There can be both a price and quantity aspect to the financial channel. The improved creditworthiness of borrowers that comes with a local currency appreciation can lift the supply of foreign currency lending.4 Bruno and Shin (2015a) find that a depreciation of the dollar, from expansionary US monetary policy, results in an increase in cross-border banking capital flows and a rise in the leverage of international banks. Bruno and Shin (2015b) find empirical support for their model in which local currency appreciation is associated with higher leverage of the domestic banking sector through its interaction with global banks. Indeed, BIS (2016b) shows that a 1% depreciation of the dollar is associated with a 0.6 percentage point increase in the quarterly growth rate of dollar-denominated cross-border lending. In addition, if an appreciation results in an apparently lower risk profile for foreign currency borrowers, this may reduce their risk spreads and hence their borrowing costs. But this effect only seems to be present for appreciation vis-à-vis the funding currency: Hofmann et al (forthcoming) find that risk spreads decline as EME currencies appreciate against the dollar but not if they appreciate against other currencies.
The financial channel can thus lead to a cycle through which appreciation against global funding currencies increases the supply, and reduces the cost, of foreign lending. This will boost interest-sensitive domestic spending. Conversely, a contraction in financial conditions and economic activity will follow a local currency depreciation. These effects will generally be more potent in EMEs, where unhedged foreign currency exposures are more likely to be present, in part because of less-developed financial systems. However, advanced economies may be affected too. Rey (2015) finds that US monetary policy shocks are transmitted internationally even to countries with developed financial markets and flexible exchange rates.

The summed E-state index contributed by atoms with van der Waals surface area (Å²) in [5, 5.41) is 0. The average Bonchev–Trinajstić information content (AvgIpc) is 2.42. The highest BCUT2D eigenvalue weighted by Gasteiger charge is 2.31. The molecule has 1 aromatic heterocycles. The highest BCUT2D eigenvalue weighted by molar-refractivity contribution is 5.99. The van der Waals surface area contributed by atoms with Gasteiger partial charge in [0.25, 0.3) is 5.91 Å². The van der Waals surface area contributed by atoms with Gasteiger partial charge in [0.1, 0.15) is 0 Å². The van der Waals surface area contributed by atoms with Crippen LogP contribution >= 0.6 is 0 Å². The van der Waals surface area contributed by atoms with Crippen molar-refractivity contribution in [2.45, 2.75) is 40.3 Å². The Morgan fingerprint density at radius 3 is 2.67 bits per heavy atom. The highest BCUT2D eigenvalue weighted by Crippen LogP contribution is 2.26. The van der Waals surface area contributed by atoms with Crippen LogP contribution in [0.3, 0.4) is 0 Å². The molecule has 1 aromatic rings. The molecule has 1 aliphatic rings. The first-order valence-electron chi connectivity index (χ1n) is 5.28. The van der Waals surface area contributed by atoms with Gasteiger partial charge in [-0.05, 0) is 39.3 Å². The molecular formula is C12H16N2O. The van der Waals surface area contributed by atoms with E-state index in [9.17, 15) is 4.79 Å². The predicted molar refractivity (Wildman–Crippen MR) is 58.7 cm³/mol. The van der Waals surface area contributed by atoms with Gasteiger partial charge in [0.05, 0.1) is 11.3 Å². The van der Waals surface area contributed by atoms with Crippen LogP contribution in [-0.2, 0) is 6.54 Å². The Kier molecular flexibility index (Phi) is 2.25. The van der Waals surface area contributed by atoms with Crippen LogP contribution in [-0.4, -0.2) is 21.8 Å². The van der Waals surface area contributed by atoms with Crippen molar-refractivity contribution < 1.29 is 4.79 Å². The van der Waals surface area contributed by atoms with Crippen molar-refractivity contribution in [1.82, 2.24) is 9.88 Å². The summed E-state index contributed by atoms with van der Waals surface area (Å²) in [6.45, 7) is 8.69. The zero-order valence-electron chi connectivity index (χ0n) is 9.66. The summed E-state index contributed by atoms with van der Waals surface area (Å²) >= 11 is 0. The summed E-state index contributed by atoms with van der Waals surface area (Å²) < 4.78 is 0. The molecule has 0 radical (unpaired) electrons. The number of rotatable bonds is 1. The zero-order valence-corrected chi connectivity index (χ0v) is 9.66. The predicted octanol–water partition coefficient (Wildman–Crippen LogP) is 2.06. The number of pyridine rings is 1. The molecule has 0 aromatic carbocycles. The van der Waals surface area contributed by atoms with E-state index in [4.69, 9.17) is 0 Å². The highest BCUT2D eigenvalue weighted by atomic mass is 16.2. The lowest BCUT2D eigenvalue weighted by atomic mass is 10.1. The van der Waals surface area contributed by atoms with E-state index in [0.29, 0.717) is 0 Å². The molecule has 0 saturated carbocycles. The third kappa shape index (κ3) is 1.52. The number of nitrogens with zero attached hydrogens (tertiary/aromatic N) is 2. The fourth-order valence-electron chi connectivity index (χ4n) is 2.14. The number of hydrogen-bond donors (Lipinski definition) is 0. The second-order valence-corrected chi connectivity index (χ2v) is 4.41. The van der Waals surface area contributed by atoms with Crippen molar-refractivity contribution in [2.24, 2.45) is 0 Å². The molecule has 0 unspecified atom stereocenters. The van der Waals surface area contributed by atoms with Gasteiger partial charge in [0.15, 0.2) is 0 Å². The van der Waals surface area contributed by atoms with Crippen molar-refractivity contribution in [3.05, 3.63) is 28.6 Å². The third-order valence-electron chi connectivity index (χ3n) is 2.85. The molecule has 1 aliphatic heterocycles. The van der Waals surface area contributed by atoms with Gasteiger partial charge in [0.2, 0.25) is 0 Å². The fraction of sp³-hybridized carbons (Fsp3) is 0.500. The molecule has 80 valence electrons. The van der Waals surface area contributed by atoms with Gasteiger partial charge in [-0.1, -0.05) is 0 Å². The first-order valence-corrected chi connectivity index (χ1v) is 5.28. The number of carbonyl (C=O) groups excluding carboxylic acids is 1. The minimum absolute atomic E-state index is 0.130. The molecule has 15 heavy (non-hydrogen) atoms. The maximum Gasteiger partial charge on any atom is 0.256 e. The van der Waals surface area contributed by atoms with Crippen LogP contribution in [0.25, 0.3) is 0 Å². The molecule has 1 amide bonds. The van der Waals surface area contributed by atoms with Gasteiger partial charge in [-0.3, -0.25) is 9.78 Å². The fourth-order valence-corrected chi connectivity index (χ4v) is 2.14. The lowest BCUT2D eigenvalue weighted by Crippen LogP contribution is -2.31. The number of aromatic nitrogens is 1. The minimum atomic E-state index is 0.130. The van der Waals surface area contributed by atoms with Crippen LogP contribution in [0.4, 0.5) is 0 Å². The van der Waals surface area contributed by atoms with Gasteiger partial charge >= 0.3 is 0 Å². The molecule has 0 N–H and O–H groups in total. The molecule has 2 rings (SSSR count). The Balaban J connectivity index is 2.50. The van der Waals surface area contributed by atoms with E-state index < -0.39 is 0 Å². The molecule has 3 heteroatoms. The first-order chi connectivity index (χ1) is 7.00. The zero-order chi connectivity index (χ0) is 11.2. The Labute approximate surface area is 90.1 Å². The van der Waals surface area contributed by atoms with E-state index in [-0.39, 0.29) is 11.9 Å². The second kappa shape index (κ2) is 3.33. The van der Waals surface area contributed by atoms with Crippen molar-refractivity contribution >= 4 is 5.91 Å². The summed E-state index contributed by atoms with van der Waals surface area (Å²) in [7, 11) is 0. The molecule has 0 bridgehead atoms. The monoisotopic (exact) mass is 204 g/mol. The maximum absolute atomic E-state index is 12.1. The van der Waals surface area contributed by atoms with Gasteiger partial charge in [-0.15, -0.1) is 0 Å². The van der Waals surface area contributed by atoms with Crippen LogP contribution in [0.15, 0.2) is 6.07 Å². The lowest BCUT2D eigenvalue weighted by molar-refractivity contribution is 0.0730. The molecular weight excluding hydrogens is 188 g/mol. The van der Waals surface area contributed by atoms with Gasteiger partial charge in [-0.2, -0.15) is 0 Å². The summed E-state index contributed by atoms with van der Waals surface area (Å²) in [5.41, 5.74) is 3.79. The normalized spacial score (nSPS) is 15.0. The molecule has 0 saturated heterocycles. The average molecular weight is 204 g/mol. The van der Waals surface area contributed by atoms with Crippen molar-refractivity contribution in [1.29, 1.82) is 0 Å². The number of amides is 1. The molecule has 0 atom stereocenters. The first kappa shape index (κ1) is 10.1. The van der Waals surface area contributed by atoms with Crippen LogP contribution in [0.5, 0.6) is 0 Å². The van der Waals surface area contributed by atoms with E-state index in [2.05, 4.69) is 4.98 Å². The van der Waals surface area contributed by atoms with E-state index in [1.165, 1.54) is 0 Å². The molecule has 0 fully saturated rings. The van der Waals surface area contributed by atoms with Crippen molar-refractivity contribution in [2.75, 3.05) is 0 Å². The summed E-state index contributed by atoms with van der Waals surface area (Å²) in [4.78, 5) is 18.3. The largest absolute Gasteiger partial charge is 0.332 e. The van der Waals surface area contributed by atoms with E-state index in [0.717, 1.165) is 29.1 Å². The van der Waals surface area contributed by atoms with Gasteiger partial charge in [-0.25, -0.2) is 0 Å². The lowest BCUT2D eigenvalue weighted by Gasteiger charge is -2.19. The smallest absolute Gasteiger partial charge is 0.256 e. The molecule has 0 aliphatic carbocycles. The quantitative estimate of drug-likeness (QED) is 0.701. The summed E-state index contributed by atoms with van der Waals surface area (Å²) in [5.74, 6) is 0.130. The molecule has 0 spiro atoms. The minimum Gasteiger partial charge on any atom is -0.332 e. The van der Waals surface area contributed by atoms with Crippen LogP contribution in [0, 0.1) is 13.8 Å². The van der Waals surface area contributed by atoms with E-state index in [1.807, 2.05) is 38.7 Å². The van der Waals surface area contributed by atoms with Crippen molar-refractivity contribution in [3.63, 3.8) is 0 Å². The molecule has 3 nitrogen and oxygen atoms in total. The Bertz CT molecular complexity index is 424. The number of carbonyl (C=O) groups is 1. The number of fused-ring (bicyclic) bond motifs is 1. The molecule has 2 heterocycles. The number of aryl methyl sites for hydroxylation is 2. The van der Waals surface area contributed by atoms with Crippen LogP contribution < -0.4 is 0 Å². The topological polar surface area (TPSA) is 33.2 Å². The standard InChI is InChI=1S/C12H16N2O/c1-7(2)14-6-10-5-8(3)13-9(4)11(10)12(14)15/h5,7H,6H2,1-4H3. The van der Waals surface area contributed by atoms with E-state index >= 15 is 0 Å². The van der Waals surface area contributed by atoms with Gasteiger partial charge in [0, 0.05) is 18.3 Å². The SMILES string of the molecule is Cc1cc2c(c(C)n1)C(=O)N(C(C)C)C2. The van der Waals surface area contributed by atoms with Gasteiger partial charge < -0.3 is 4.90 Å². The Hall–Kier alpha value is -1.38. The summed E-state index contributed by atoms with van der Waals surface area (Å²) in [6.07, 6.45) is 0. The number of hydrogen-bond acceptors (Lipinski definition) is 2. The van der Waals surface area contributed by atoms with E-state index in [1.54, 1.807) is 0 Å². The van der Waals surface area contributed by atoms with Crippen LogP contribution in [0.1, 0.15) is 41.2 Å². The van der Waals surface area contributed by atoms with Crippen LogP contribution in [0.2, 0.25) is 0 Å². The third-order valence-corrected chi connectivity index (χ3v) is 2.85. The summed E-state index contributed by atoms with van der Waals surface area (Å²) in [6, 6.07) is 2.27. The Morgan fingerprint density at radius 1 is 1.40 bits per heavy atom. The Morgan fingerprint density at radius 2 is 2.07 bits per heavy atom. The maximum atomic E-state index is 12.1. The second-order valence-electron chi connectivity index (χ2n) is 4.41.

Importantly, the relevant exchange rate for the financial channel is the one against international funding currencies, predominantly the US dollar and increasingly the euro, but also the yen, Swiss franc and pound sterling. In contrast, the trade channel is sensitive to the trade-weighted exchange rate, ie the weighted exchange rate against countries with which the country trades and competes in global markets.5
Data and methodology
To test empirically the relative importance of the trade and financial channels, we estimate models of GDP growth and its components with the trade-weighted and debt-weighted exchange rates as key explanatory variables. The nominal effective exchange rate (NEER, which is trade-weighted) should capture the trade channel, while the BIS-constructed debt-weighted exchange rate (DWER) proxies for the financial channel.6 The DWER uses the shares of foreign currency debt to weight a country's bilateral exchange rates, as described in Box A.
We use a univariate autoregressive distributed lag (ARDL) model to compute the short- and long-run elasticity of GDP and its components with respect to the two exchange rate variables. In principle, both GDP and exchange rates could be driven by a common (unmodelled) factor, or the causality may run from GDP growth to exchange rates. For instance, financial booms can coincide with exchange rate appreciations. We take two steps to limit such concerns. First, we include control variables to account for domestic and foreign factors that could influence the relationship between exchange rates, and GDP and its components. Second, acknowledging the autocorrelation in the data given the quarterly frequency, we include lags of both the dependent and the independent variables. The lagged dependent variables are particularly useful in mitigating the consequences of model misspecification in quarterly data.